While he was already British bantamweight champion, the Belfast man faced the toughest opponent of his career in Liverpool’s Ryan Farrag. Fighting in Farrag’s home town of Liverpool, Burnett put on a show in an exciting win. The former elite amateur perhaps could have made it easier for himself, but instead turned in a crowd-pleasing display, going toe-to-toe with the Scouser and overpowering him across much of the twelve rounds.
While the knockout didn’t come, it was the type of performance that promoter Eddie Hearn had been looking for. Now the question is ‘what’s next’ for the Burnett, and the time may be now for Matchroom to finally return to Belfast.
The English promotional giant’s last visit to the Titanic City came in February 2013, for a certain Carl Frampton, and the parallel’s are there to see. Carl Frampton’s ‘coming out’ performance so to speak also came in his fifteenth fight, a destructive win against Steve Molitor which saw him headline the Odyssey in his following contest. ‘The Jackal’ was 25 and a half years young when he stopped the Canadian in six, a year older than Burnett currently is.
Both Belfast small men entered the pros following decorated amateur careers, Frampton having won Commonwealth Youth bronze and EU silver while Burnett claimed World Youth silver and Youth Olympic gold. Both entered the pros with onlookers predicting World titles, more so even for Burnett. And both shared an amateur club in Holy Family and there was at one stage a friendship/big brother-little brother relationship between the pair.
The main worry regarding a Belfast return is whether Burnett is ‘big’ enough to warrant headlining in his home city. At this minute Frampton is a sporting superstar and one of the most well-supported Irish boxers in history. The Jackal would be guaranteed to sell-out the Odyssey for a sparring session, but it wasn’t always that way. Frampton was built in Belfast, featuring in small hall shows before developing in England with Matchroom and eventually returning to Belfast as a chief support to the World title-chasing Paul McCloskey.
Therefore it was less of a jump for the Tigers Bay puncher when he finally did headline the Odyssey against Kiko Martinez in February 2013. Burnett has been somewhat ‘hidden’ across in England with Adam Booth and add to this he is a naturally shyer individual than Frampton. It would be unfair to expect him to pull the same sort of numbers as Frampton at the same stage in his career
However, things have changed, even in the short period of time since Frampton’s Sky Sports days. Boxing in Ireland and Britain has become much bigger. In Belfast the exploits of Frampton, and even Mick Conlan and Paddy Barnes, has built a fanbase which has subsequently been starved due to Frampton’s recent fights in England and America.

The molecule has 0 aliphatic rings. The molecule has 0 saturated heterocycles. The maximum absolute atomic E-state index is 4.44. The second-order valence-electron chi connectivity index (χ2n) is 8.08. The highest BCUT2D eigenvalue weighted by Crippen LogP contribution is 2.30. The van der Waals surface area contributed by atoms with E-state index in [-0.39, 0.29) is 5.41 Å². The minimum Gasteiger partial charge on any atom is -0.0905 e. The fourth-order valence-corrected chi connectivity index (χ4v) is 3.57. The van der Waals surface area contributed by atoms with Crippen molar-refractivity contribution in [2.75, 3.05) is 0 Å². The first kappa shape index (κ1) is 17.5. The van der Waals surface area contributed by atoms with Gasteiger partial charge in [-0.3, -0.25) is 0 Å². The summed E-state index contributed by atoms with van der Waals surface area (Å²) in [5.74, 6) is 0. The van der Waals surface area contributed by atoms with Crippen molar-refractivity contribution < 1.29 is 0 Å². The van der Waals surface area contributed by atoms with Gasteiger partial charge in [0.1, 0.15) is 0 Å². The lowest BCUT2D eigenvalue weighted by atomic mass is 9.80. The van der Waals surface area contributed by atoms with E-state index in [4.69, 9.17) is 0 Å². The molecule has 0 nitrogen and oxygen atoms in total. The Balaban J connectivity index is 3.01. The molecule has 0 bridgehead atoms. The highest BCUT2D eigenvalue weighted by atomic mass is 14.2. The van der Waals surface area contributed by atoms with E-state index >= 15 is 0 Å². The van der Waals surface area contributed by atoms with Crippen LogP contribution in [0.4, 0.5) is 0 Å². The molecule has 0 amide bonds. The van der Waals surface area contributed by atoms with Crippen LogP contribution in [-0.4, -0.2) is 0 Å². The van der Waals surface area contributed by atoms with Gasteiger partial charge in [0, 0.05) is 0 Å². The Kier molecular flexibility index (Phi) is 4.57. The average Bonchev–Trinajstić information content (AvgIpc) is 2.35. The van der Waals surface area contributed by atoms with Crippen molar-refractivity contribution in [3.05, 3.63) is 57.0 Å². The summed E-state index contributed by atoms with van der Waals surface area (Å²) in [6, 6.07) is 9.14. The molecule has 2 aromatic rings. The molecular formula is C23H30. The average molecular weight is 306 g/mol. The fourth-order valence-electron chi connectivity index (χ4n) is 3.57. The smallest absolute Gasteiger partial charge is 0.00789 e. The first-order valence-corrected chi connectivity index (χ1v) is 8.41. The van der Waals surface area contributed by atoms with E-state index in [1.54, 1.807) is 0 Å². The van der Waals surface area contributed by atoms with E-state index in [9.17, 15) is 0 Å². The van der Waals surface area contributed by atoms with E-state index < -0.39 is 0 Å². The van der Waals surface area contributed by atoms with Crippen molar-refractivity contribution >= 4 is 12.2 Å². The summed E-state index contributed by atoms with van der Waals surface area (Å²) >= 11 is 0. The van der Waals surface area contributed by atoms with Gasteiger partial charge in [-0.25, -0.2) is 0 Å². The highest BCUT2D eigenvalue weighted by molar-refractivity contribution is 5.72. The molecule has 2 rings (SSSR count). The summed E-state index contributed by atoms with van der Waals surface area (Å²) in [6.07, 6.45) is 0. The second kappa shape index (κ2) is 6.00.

Burnett’s place on the Frampton-Quigg undercard was massive exposure to Irish fans and, especially after this weekend, the Adam Booth-trained fighter would sell a healthy amount for a homecoming display. That said, if Sky were to return to Belfast for Burnett he would still need assistance to pack out the arena. Frampton’s debut headline appearance saw undercard support from Martin Lindsay, Eamonn O’Kane, Andy Lee, and Martin Rogan among others. Hearn is slightly hamstrung in terms of Irish fighters, particularly Belfast. Indeed Belfast is one area where Frank Warren holds dominance. Undercard support in the capital of Irish boxing could come from the likes of Pat Magee duo Anto Cacace and Tommy McCarthy, hopefully in British title bouts v Martin J Ward (Matchroom) and Craig Kennedy respectively. Crowd-pleasing ticket-seller Paul Hyland Jr could also be given the chance to impress, and Luke Keeler would bring some support from Dublin, but the list of local draws is quite thin.
This may not be as big a problem as it sounds though. While it may pain some to admit, Eddie Hearn and Matchroom have also grown much bigger in the past few years on the Sky Sports platform. Indeed Matchroom Boxing is the closest thing boxing has to the UFC in terms of casual/general interest from fans. Fans of the brand, rather than individual fighters. For example, earlier this month Dillian Whyte fought Ian Lewison for the British heavyweight title. Two big men from Brixton, the fight took place nearly 700km north of London in Glasgow and still put bums on seats. Mix this formula with hungry Belfast fight fans and you could be on to a winner.
In terms of an opponent for Burnett, European champion Karim Guerfi has already thrown his name into the mix. Having knocked out Ryan Farrag and outpointed former Frampton foe Alejandro Gonzalez Jr, the Frenchman would be easily sold, especially with his propensity for trash talk. Another option would be to keep in-house against Darlington slugger Stuart Hall who is coming off a failed World title challenge against IBF beltholder Lee Haskins.
Regardless of opponent, Burnett needs to be brought to Belfast sooner rather than later. His talent deserves stardom and local admiration.
Photo Credit: Ricardo Guglielminotti – The Fighting Irish (@ThefIrish)